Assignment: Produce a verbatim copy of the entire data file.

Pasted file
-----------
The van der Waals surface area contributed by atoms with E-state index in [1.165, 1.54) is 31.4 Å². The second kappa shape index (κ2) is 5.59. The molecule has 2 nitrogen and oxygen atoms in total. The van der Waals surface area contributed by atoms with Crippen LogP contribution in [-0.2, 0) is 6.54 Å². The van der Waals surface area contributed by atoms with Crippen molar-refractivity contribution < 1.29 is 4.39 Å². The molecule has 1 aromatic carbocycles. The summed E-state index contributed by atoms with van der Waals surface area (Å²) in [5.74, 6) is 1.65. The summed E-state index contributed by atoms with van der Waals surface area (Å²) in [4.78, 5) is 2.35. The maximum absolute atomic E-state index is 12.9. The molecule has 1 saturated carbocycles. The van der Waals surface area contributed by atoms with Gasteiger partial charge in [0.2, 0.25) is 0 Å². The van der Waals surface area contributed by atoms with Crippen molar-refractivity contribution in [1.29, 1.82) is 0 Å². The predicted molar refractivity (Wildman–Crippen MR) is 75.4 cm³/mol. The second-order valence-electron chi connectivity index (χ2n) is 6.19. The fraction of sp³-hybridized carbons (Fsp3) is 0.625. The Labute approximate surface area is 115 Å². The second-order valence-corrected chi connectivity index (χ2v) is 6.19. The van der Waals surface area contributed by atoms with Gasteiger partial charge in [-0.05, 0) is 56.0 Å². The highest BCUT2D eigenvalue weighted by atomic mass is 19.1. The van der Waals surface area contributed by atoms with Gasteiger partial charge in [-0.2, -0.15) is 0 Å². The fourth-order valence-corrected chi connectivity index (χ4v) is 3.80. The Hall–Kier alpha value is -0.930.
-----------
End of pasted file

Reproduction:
The van der Waals surface area contributed by atoms with E-state index in [1.165, 1.54) is 31.4 Å². The second kappa shape index (κ2) is 5.59. The molecule has 2 nitrogen and oxygen atoms in total. The van der Waals surface area contributed by atoms with Crippen LogP contribution in [-0.2, 0) is 6.54 Å². The van der Waals surface area contributed by atoms with Crippen molar-refractivity contribution < 1.29 is 4.39 Å². The molecule has 1 aromatic carbocycles. The summed E-state index contributed by atoms with van der Waals surface area (Å²) in [5.74, 6) is 1.65. The summed E-state index contributed by atoms with van der Waals surface area (Å²) in [4.78, 5) is 2.35. The maximum absolute atomic E-state index is 12.9. The molecule has 1 saturated carbocycles. The van der Waals surface area contributed by atoms with Gasteiger partial charge in [0.2, 0.25) is 0 Å². The van der Waals surface area contributed by atoms with Crippen molar-refractivity contribution in [1.29, 1.82) is 0 Å². The predicted molar refractivity (Wildman–Crippen MR) is 75.4 cm³/mol. The second-order valence-electron chi connectivity index (χ2n) is 6.19. The fraction of sp³-hybridized carbons (Fsp3) is 0.625. The Labute approximate surface area is 115 Å². The second-order valence-corrected chi connectivity index (χ2v) is 6.19. The van der Waals surface area contributed by atoms with Gasteiger partial charge in [-0.05, 0) is 56.0 Å². The highest BCUT2D eigenvalue weighted by atomic mass is 19.1. The van der Waals surface area contributed by atoms with Gasteiger partial charge in [-0.2, -0.15) is 0 Å². The fourth-order valence-corrected chi connectivity index (χ4v) is 3.80. The Hall–Kier alpha value is -0.930.